- The Washington Times - Saturday, July 19, 2008

President Bush said Friday he will soon agree with the Iraqi government on a “general time horizon” for when U.S. troops will leave Iraq, a significant shift in White House policy that it said would nonetheless remain conditional based on events on the ground.

By the end of this month, the two governments hope to finalize an agreement that will allow U.S. troops to stay in Iraq into 2009 and will include what the White House described as goals for down the road, when more troops can come out.

“The president and the prime minister agreed that improving conditions should allow for the agreements now under negotiation to include a general time horizon for meeting aspirational goals — such as the resumption of Iraqi security control in their cities and provinces and the further reduction of U.S. combat forces from Iraq,” said White House press secretary Dana Perino in a statement e-mailed to reporters.

“The president and prime minister agreed that the goals would be based on continued improving conditions on the ground and not an arbitrary date for withdrawal,” Mrs. Perino said.

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Democrats, however, said the president was conceding their long-held position that the U.S. should withdraw from Iraq as soon as possible.

“The Bush administration is finally facing reality,” said Senate Foreign Relations Committee Chairman Joseph R. Biden, Delaware Democrat.

“I welcome today’s announcement that the president has reversed course and dropped his adamant opposition to a timeline for redeployment of American troops from Iraq,” Mr. Biden said.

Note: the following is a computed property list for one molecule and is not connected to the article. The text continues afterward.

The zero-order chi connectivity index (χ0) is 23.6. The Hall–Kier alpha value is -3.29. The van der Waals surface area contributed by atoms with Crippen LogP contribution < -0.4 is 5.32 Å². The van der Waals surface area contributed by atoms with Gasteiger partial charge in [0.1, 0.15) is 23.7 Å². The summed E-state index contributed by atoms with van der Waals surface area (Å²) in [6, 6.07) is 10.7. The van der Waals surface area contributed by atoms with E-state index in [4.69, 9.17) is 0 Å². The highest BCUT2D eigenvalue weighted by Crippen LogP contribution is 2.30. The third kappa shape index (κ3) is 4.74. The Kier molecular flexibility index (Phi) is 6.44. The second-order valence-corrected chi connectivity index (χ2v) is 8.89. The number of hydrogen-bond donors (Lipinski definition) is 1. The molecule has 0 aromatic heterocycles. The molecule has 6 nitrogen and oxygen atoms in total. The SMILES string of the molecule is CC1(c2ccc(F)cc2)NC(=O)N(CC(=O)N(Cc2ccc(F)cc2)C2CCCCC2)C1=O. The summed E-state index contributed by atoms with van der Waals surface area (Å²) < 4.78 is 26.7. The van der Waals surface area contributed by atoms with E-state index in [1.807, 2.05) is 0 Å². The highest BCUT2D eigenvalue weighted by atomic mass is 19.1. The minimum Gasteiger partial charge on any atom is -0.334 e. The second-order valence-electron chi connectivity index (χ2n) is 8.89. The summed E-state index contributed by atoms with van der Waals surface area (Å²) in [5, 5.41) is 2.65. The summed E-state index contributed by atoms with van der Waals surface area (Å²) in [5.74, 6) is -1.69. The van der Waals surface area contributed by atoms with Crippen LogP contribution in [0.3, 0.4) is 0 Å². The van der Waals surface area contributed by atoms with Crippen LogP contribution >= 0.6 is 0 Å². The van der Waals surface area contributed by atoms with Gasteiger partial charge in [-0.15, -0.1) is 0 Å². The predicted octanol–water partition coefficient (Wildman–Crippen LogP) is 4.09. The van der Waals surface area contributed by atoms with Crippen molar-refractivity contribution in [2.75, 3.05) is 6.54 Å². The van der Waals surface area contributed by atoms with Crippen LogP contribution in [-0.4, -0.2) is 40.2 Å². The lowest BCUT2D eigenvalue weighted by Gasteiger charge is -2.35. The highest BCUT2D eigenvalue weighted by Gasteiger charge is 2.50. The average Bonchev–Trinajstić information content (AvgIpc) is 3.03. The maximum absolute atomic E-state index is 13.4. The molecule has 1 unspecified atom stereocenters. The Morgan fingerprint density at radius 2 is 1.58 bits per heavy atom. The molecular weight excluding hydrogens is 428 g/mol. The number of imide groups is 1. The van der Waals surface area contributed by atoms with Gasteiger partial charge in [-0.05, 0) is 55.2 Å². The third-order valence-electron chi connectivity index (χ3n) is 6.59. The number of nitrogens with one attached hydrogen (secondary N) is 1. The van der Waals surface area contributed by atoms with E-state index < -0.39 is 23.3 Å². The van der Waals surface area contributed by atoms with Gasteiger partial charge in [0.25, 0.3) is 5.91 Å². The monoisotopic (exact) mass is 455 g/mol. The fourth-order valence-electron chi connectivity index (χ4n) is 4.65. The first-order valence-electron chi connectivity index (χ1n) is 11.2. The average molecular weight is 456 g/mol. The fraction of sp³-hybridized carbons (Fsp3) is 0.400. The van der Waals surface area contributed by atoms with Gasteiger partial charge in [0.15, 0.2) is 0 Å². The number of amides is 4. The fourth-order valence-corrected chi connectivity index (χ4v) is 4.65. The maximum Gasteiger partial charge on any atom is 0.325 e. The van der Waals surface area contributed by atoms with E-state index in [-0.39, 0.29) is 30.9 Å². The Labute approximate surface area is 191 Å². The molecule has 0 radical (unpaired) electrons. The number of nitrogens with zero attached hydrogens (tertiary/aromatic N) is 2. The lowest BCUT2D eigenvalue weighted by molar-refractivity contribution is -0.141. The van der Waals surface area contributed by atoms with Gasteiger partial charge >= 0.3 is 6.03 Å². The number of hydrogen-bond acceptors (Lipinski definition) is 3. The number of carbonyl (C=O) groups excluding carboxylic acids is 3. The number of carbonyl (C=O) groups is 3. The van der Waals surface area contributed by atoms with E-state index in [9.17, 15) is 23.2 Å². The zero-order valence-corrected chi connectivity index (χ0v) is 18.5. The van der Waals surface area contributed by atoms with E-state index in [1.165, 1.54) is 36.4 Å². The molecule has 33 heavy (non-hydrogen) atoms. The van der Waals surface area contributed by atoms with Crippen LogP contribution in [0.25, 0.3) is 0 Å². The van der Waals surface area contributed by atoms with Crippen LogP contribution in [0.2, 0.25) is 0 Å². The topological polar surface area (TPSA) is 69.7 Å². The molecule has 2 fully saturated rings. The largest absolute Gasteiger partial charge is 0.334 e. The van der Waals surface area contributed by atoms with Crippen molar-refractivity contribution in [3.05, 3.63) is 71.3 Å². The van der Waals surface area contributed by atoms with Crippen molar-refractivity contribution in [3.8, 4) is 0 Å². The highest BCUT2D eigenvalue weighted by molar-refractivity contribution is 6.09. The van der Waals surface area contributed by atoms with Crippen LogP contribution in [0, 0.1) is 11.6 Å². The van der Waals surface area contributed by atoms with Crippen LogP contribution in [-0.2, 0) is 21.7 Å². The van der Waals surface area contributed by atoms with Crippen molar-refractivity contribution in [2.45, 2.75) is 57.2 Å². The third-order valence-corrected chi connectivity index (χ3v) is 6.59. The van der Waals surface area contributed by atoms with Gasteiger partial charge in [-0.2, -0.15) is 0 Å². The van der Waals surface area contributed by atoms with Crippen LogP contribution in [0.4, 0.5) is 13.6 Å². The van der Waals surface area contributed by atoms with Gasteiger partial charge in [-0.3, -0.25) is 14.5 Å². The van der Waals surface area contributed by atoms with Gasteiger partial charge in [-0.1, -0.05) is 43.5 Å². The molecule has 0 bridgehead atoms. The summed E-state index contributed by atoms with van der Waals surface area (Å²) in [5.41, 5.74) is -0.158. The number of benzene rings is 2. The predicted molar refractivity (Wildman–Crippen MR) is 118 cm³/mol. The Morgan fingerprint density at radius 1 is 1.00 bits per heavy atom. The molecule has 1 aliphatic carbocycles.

Gordon Johndroe, National Security Council spokesman, said the agreement is likely to include some specific dates for “conditions-based” further withdrawals from Iraq, and said he expects much of that agreement to be made public. There are about 140,000 U.S. soldiers in Iraq.

The White House announcement came just as speculation swirled that Sen. Barack Obama, the presumptive Democratic presidential nominee, was going to stop in Iraq this weekend for his second visit, and first since January 2006, to kick off his trip to the Middle East and Europe that begins Monday.

The White House said that the timing of their announcement was not tied to Mr. Obama’s trip, although the announcement was related to a phone call between Mr. Bush and Iraqi Prime Minister Nouri al-Maliki that took place Thursday.

Sen. John McCain, the presumptive Republican nominee for president, said the agreement was proof that Mr. Bush’s surge of 30,000 troops to Iraq in 2007, which Mr. McCain called for and staked his campaign’s future to, has worked.

Mr. McCain contrasted his support of the surge with Mr. Obama’s opposition.

“An honorable and victorious withdrawal would not be possible if Senator Obama’s views had prevailed,” Mr. McCain said in a statement.

“When a further conditions-based withdrawal of U.S. forces is possible, it will be because we and our Iraqi partners built on the successes of the surge strategy, which Senator Obama opposed, predicted would fail, voted against and campaigned against in the primary,” he said.